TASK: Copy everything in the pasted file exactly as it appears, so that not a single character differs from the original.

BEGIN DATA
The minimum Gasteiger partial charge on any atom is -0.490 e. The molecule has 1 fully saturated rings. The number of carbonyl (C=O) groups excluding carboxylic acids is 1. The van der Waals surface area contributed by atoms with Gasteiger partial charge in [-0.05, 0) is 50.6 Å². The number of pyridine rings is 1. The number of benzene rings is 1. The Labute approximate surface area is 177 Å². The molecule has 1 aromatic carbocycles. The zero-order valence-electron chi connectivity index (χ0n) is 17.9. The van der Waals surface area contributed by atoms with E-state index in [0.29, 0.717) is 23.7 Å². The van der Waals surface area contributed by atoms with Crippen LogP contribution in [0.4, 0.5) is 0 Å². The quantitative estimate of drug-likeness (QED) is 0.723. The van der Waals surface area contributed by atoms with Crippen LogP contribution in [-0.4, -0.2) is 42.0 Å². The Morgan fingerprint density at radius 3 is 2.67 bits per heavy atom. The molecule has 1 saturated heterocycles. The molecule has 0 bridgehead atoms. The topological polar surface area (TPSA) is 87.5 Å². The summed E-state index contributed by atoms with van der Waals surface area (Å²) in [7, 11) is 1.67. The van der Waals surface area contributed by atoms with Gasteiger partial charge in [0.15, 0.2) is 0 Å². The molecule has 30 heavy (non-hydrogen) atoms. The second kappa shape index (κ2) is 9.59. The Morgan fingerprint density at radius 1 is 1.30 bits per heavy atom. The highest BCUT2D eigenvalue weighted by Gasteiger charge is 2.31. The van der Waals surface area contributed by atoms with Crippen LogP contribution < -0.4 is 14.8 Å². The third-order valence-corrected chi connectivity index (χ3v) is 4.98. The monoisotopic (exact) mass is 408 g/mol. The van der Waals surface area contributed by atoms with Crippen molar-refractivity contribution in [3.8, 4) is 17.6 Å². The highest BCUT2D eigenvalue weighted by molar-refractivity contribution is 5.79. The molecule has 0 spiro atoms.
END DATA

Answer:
The minimum Gasteiger partial charge on any atom is -0.490 e. The molecule has 1 fully saturated rings. The number of carbonyl (C=O) groups excluding carboxylic acids is 1. The van der Waals surface area contributed by atoms with Gasteiger partial charge in [-0.05, 0) is 50.6 Å². The number of pyridine rings is 1. The number of benzene rings is 1. The Labute approximate surface area is 177 Å². The molecule has 1 aromatic carbocycles. The zero-order valence-electron chi connectivity index (χ0n) is 17.9. The van der Waals surface area contributed by atoms with E-state index in [0.29, 0.717) is 23.7 Å². The van der Waals surface area contributed by atoms with Crippen LogP contribution in [0.4, 0.5) is 0 Å². The quantitative estimate of drug-likeness (QED) is 0.723. The van der Waals surface area contributed by atoms with Crippen LogP contribution in [-0.4, -0.2) is 42.0 Å². The Morgan fingerprint density at radius 3 is 2.67 bits per heavy atom. The molecule has 1 saturated heterocycles. The molecule has 0 bridgehead atoms. The topological polar surface area (TPSA) is 87.5 Å². The summed E-state index contributed by atoms with van der Waals surface area (Å²) in [7, 11) is 1.67. The van der Waals surface area contributed by atoms with Gasteiger partial charge in [0.15, 0.2) is 0 Å². The molecule has 30 heavy (non-hydrogen) atoms. The second kappa shape index (κ2) is 9.59. The Morgan fingerprint density at radius 1 is 1.30 bits per heavy atom. The highest BCUT2D eigenvalue weighted by Gasteiger charge is 2.31. The van der Waals surface area contributed by atoms with Crippen LogP contribution < -0.4 is 14.8 Å². The third-order valence-corrected chi connectivity index (χ3v) is 4.98. The monoisotopic (exact) mass is 408 g/mol. The van der Waals surface area contributed by atoms with Crippen molar-refractivity contribution in [3.8, 4) is 17.6 Å². The highest BCUT2D eigenvalue weighted by molar-refractivity contribution is 5.79. The molecule has 0 spiro atoms.